A flat, broad-brimmed felt hat, worn in Macedonia and by the Macedonian soldiers. When worn by persons high in society it was coloured purple; the kings of Macedon surrounded it with the royal diadem, and thus the purple causia with the diadem continued to be the emblem of sovereignty in the kingdoms which arose from the empire of Alexander. The Macedonian hat was in later times adopted by fishermen and sailors at Rome, and in the imperial period was worn by the higher classes in the theatre as a protection against the sun.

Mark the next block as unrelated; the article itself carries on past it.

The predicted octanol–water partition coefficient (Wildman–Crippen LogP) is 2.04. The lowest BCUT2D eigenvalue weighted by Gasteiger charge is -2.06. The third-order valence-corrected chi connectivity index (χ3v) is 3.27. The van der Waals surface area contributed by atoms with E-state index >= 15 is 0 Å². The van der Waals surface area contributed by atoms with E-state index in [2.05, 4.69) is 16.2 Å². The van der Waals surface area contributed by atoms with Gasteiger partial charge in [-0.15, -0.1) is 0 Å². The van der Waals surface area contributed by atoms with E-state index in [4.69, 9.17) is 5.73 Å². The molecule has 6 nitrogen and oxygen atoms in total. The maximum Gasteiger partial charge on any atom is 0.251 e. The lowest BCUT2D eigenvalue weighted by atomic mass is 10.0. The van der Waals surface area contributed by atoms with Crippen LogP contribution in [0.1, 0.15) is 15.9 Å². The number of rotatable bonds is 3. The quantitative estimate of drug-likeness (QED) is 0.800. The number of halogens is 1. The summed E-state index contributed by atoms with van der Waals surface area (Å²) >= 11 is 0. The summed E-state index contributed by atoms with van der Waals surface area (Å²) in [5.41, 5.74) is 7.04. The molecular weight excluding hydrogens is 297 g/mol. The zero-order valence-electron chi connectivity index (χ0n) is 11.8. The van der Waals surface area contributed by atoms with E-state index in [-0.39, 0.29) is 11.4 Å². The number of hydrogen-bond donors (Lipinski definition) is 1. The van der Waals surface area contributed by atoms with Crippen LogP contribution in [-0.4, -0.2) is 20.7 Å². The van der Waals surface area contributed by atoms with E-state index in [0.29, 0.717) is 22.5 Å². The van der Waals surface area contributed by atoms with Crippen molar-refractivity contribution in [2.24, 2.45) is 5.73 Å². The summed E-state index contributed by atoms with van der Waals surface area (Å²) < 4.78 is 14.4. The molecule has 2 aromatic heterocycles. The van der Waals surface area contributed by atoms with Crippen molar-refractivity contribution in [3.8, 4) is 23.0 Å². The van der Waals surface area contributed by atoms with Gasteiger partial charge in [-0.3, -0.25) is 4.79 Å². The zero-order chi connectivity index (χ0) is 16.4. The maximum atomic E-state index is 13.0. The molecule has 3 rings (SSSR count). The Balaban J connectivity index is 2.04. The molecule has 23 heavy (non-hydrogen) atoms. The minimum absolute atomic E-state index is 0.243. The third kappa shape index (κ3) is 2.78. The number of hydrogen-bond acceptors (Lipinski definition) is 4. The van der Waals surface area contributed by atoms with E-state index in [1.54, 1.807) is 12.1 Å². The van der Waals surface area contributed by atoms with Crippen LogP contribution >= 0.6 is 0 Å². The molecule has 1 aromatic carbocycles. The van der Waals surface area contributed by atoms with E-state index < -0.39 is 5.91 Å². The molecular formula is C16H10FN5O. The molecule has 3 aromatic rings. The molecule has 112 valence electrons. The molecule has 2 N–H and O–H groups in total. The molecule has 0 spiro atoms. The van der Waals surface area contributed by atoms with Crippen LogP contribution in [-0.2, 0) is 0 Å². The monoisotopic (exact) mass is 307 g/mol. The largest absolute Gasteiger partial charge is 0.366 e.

Architecture of the Etruscans and Romans. In architecture, as well as sculpture, the Romans were long under the influence of the Etruscans, who, though denied the gift of rising to the ideal, united wonderful activity and inventiveness with a passion for covering their buildings with rich ornamental carving. None of their temples have survived, for they built all the upper parts of wood; but many proofs of their activity in building remain, surviving from various ages, in the shape of Tombs and Walls. The latter clearly show how they progressed from piling up polygonal blocks in Cyclopean style to regular courses of squared stone. Here and there a building still shows that the Etruscans originally made vaultings by letting horizontal courses jut over, as in the ancient Greek thesauroi above mentioned; on the other hand, some very old gateways, as at Volterra (fig. 7) and Perugia, exhibit the true Arch of wedge-shaped stones, the invention of which is probably due to Etruscan ingenuity, and from the introduction of which a new and magnificent development of architecture takes its rise. The most imposing monument of ancient Italian arch-building is to be seen in the sewers of Rome laid down in the 6th century B.C. (See CLOACA MAXIMA.) When all other traces of Etruscan influence were being swept away at Rome by the intrusion of Greek forms of art, especially after the Conquest of Greece in the middle of the 2nd century B.C., the Roman architects kept alive in full vigour the Etruscan method of building the arch, which they developed and completed by the inventions of the Cross-Arch (or groined vault) and the Dome. With the Arch, which admits of a bolder and more varied management of spaces, the Romans combined, as a decorative element, the columns of the Greek Orders. Among these their growing love of pomp gave the preference more and more to the Corinthian, adding to it afterwards a still more gorgeous embellishment in what is called the Roman or Composite capital (see ARCHITECTURE, ORDERS OF). Another service rendered by the Romans was the introduction of building in brick (see POTTERY). A more vigorous advance in Roman architecture dates from the opening of the 3rd century B.C., when they began making great military roads and aqueducts. In the first half of the 2nd century they built, on Greek models, the first Basilica, which, besides its practical utility served to embellish the Forum. Soon after the middle of the century, appeared the first of their more ambitious temples in the Greek style. There is simple grandeur in the ruins of the Tabularium, or Record-Office, built B.C. 78 on the slope of the Capitol next the Forum. These are among the few remains of Roman republican architecture; but in the last decades of the Republic simplicity gradually disappeared, and men were eager to display a princely pomp in public and private buildings; witness the first stone theatre erected by Pompey as early as 55 B.C. Then all that went before was eclipsed by the vast works undertaken by Caesar, the Theatre, Amphitheatre, Circus, Basilica Iulia, Forum Caesaris with its Temple to Venus Genetrix. These were finished by Augustus, under whom Roman architecture seems to have reached its culminating point. Augustus, aided bu his son-in-law Agrippa, a man who understood building, not only completed his uncle's plans, but added many magnificent structures--the Forum Augusti with its Temple to Mars Ultor, the Theatre of Marcellus with its Portico of Octavia, the Mansoleum, and others. Augustus could fairly boast that" having found Rome a city of brick, he left it a city of marble." The grandest monument of that age, and one of the loftiest creations of Roman art in general, is the Pantheon (q.v.) built by Agrippa, adjacent to, but not connected with, his Thermae, the first of the many works of that kind in Rome. A still more splendid aspect was imparted to the city by the rebuilding of the Old Town burnt down in Nero's fire, and by the "Golden House" of Nero, a gorgeous pile, the like of which was never seen before, but which was destroyed on the violent death of its creator. Of the luxurious grandeur of private buildings we have ocular proof in the dwelling-houses of Pompeii, a paltry country-town in comparison with Rome. The progress made under the Flavian emperors is evidenced by Vespasian's Amphitheatre (q.v.) known as the Colosseum (figs. 8, 9, 10), the mightiest Roman ruin in the world, by the ruined Thermae, or Baths, of Titus, and by his Triumphal Arch (q.v.), the oldest specimen extant in Rome of this class of monument, itself a creation of the Roman mind (fig. 11). But all previous buildings were surpassed in size and splendour when Trajan's architect Apollodorus of Damascus raised the Forum Traianum with its huge Basilica Ulpia (fig. 12) and the still surviving Column of Trajan. No less extensive were the works of Hadrian, who, besides adorning Athens with many magnificent buildings, bequeathed to Rome a Temple of Venus and Roma, the most colossal of all Roman temples (fig. 13) and his own Mausoleum (q.v.), the core of which is preserved in the Castle of St. Angelo. While the works of the Antonines already show a gradual decline in architectural feeling, the Triumphal Arch of Severus ushers in the period of decay that set in with the 3rd century. In this closing period of Roman rule the buildings grow more and more gigantic, witness the Baths of Caracalla (fig. 14), those of Diocletian, with his palace at Salona (three miles from Spalatro) in Dalmatia, and the Basilica of Constantine breathing the last feeble gasp of ancient life. But outside of Rome and Italy, in every part of the enormous empire to its utmost barbarian borders, bridges, numberless remains of roads and aqueducts and viaducts, ramparts and gateways, palaces, villas, market-places and judgment-halls, baths, theatres, amphitheatres and temples, attest the versatility, majesty, and solidity of Roman architecture, most of whose creations only the rudest shocks have hitherto been able to destroy.